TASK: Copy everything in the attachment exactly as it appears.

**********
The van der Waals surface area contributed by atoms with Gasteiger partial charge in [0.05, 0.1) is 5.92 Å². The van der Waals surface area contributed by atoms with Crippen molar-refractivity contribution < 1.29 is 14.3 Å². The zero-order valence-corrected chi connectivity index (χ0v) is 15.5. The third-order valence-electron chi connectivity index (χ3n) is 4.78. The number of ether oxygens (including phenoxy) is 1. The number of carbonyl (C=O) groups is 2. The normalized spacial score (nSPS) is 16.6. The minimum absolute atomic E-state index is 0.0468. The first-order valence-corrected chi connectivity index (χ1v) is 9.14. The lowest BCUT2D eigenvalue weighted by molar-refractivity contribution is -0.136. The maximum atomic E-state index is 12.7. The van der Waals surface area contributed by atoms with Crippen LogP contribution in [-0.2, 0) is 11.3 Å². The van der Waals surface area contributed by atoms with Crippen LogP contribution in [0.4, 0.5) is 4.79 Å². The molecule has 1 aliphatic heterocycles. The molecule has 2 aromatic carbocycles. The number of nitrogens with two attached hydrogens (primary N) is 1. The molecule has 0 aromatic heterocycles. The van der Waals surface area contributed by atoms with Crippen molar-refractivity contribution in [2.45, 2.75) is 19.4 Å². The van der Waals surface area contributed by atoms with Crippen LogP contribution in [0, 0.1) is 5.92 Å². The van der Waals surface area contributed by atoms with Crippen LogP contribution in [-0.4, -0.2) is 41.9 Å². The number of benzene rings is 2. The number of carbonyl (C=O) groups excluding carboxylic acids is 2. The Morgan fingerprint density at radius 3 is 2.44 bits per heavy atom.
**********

The van der Waals surface area contributed by atoms with Gasteiger partial charge in [0.05, 0.1) is 5.92 Å². The van der Waals surface area contributed by atoms with Crippen molar-refractivity contribution < 1.29 is 14.3 Å². The zero-order valence-corrected chi connectivity index (χ0v) is 15.5. The third-order valence-electron chi connectivity index (χ3n) is 4.78. The number of ether oxygens (including phenoxy) is 1. The number of carbonyl (C=O) groups is 2. The normalized spacial score (nSPS) is 16.6. The minimum absolute atomic E-state index is 0.0468. The first-order valence-corrected chi connectivity index (χ1v) is 9.14. The lowest BCUT2D eigenvalue weighted by molar-refractivity contribution is -0.136. The maximum atomic E-state index is 12.7. The van der Waals surface area contributed by atoms with Crippen LogP contribution in [-0.2, 0) is 11.3 Å². The van der Waals surface area contributed by atoms with Crippen LogP contribution in [0.4, 0.5) is 4.79 Å². The molecule has 1 aliphatic heterocycles. The molecule has 2 aromatic carbocycles. The number of nitrogens with two attached hydrogens (primary N) is 1. The molecule has 0 aromatic heterocycles. The van der Waals surface area contributed by atoms with Crippen molar-refractivity contribution in [2.45, 2.75) is 19.4 Å². The van der Waals surface area contributed by atoms with Crippen LogP contribution in [0, 0.1) is 5.92 Å². The van der Waals surface area contributed by atoms with Crippen LogP contribution in [-0.4, -0.2) is 41.9 Å². The number of benzene rings is 2. The number of carbonyl (C=O) groups excluding carboxylic acids is 2. The Morgan fingerprint density at radius 3 is 2.44 bits per heavy atom.